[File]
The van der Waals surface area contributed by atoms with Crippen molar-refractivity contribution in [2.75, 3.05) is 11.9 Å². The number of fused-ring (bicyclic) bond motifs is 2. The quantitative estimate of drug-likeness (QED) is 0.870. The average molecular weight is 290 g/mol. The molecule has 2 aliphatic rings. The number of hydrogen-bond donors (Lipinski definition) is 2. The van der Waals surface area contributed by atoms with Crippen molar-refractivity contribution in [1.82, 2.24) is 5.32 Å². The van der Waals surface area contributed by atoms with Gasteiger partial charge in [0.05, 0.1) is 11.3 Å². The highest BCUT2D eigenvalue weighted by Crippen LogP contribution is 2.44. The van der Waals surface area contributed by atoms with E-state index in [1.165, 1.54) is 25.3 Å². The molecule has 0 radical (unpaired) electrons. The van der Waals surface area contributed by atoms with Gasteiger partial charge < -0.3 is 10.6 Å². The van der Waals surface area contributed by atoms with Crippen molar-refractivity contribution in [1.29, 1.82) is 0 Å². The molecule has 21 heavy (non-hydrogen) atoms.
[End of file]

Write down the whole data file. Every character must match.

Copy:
The van der Waals surface area contributed by atoms with Crippen molar-refractivity contribution in [2.75, 3.05) is 11.9 Å². The number of fused-ring (bicyclic) bond motifs is 2. The quantitative estimate of drug-likeness (QED) is 0.870. The average molecular weight is 290 g/mol. The molecule has 2 aliphatic rings. The number of hydrogen-bond donors (Lipinski definition) is 2. The van der Waals surface area contributed by atoms with Crippen molar-refractivity contribution in [1.82, 2.24) is 5.32 Å². The van der Waals surface area contributed by atoms with Gasteiger partial charge in [0.05, 0.1) is 11.3 Å². The highest BCUT2D eigenvalue weighted by Crippen LogP contribution is 2.44. The van der Waals surface area contributed by atoms with E-state index in [1.165, 1.54) is 25.3 Å². The molecule has 0 radical (unpaired) electrons. The van der Waals surface area contributed by atoms with Gasteiger partial charge < -0.3 is 10.6 Å². The van der Waals surface area contributed by atoms with Crippen molar-refractivity contribution in [1.29, 1.82) is 0 Å². The molecule has 21 heavy (non-hydrogen) atoms.